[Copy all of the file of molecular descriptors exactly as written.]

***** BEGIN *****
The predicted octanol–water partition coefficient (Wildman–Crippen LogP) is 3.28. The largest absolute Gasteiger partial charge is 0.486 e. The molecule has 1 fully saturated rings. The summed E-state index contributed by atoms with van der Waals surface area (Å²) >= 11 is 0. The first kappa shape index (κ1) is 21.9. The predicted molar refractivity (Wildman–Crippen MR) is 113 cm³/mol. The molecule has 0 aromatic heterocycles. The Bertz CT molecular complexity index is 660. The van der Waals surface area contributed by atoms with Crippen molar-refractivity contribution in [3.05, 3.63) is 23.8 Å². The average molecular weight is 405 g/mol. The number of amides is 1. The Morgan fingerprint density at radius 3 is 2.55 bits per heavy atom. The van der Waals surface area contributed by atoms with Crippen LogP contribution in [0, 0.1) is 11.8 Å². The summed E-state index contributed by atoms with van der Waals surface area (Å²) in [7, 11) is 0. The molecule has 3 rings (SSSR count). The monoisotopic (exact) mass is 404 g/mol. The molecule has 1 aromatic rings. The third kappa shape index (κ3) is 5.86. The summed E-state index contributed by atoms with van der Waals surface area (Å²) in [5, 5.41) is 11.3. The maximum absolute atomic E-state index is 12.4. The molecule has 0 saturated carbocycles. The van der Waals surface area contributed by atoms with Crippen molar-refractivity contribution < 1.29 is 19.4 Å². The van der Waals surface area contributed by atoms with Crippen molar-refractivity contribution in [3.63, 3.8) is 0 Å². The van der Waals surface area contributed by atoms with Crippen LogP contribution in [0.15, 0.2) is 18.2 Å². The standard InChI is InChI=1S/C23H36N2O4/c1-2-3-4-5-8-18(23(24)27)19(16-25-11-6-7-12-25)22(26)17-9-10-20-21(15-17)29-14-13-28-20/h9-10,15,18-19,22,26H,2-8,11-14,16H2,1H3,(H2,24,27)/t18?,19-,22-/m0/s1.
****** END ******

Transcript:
The predicted octanol–water partition coefficient (Wildman–Crippen LogP) is 3.28. The largest absolute Gasteiger partial charge is 0.486 e. The molecule has 1 fully saturated rings. The summed E-state index contributed by atoms with van der Waals surface area (Å²) >= 11 is 0. The first kappa shape index (κ1) is 21.9. The predicted molar refractivity (Wildman–Crippen MR) is 113 cm³/mol. The molecule has 0 aromatic heterocycles. The Bertz CT molecular complexity index is 660. The van der Waals surface area contributed by atoms with Crippen molar-refractivity contribution in [3.05, 3.63) is 23.8 Å². The average molecular weight is 405 g/mol. The number of amides is 1. The Morgan fingerprint density at radius 3 is 2.55 bits per heavy atom. The van der Waals surface area contributed by atoms with Crippen LogP contribution in [0, 0.1) is 11.8 Å². The summed E-state index contributed by atoms with van der Waals surface area (Å²) in [7, 11) is 0. The molecule has 3 rings (SSSR count). The monoisotopic (exact) mass is 404 g/mol. The molecule has 1 aromatic rings. The third kappa shape index (κ3) is 5.86. The summed E-state index contributed by atoms with van der Waals surface area (Å²) in [5, 5.41) is 11.3. The maximum absolute atomic E-state index is 12.4. The molecule has 0 saturated carbocycles. The van der Waals surface area contributed by atoms with Crippen molar-refractivity contribution < 1.29 is 19.4 Å². The van der Waals surface area contributed by atoms with Crippen molar-refractivity contribution in [3.63, 3.8) is 0 Å². The van der Waals surface area contributed by atoms with Crippen LogP contribution in [0.15, 0.2) is 18.2 Å². The standard InChI is InChI=1S/C23H36N2O4/c1-2-3-4-5-8-18(23(24)27)19(16-25-11-6-7-12-25)22(26)17-9-10-20-21(15-17)29-14-13-28-20/h9-10,15,18-19,22,26H,2-8,11-14,16H2,1H3,(H2,24,27)/t18?,19-,22-/m0/s1.